Suppose you are interested in the most recent presidential election then you are struck by the fact that Trump won Florida, Pennsylvania, Michigan, Ohio, Iowa and Wisconsin and these states which were won by the Democrats in the previous election were sufficient to give him the victory. If those states had gone to Clinton she would have won the overall election. Notice that I have said all that without any metalinguistic claims. I just talked about states, votes and the victory, but the principle of disquotation has the consequence that all of these are equivalent to claims about truth. The true statement that Trump won the states of Florida, Pennsylvania, Michigan, Ohio, Iowa and Wisconsin given certain true statements about the number of electoral votes in each of these places and true statements about the constitutional requirement that to be elected president a candidate must when more electoral votes than the other candidates, together implies the true statement that if Clinton had won these state she would have won the election.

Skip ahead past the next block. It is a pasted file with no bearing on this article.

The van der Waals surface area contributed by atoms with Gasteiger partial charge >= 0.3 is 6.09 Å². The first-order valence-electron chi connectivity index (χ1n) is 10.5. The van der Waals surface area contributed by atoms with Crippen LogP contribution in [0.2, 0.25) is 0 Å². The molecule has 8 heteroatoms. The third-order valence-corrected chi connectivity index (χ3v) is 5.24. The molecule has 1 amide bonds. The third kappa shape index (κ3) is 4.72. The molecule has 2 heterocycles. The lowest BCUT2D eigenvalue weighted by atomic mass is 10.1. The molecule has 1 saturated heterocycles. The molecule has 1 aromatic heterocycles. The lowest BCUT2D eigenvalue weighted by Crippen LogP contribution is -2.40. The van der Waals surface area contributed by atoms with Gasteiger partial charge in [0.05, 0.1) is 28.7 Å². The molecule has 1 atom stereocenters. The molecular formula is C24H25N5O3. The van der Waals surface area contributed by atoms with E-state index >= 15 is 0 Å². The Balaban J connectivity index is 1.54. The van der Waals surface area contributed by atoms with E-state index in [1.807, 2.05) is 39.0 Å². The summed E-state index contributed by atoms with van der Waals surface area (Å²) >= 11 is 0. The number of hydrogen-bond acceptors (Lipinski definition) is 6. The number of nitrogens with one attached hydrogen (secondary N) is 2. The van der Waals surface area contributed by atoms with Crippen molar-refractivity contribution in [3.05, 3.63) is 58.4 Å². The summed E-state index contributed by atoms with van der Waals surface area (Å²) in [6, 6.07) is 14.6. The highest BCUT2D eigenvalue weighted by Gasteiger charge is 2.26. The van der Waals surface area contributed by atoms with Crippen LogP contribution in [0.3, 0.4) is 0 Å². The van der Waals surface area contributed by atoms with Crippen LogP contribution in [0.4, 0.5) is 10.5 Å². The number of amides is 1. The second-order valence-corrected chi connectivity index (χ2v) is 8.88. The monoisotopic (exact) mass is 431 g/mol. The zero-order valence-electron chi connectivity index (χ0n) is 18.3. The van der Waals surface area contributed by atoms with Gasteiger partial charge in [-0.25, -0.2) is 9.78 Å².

The point is that for people in possession of a language rich enough to make metalinguistic statements about truth, there are not two sets of interests: one in truth and one in reality for true statements are by definition about reality.
The point has to be stated precisely. I am not saying that anyone who could be interested in reality must have the possibility of making true statements. That is obviously false. My dog has all sorts of interests in the real world, but he has no language in which to make true statements. It is possible to be interested in reality and not have the possibility of making true statements. But for a creature that does have a language capable of representing reality and thus capable of true or false statements an interest, in reality, implies an interest in truth. Thus for such a creature, we could never live in an era that was post-truth because such an era would be post reality. If as an adult human you are interested in anything at all then you have a deep commitment to truth. For that reason, truth can never become obsolete.
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Cite as: John Searle, Do we live in an era that is ‘Post-Truth’?, 1 Jour. of Pol. Th. & Philo. 87-95(2017).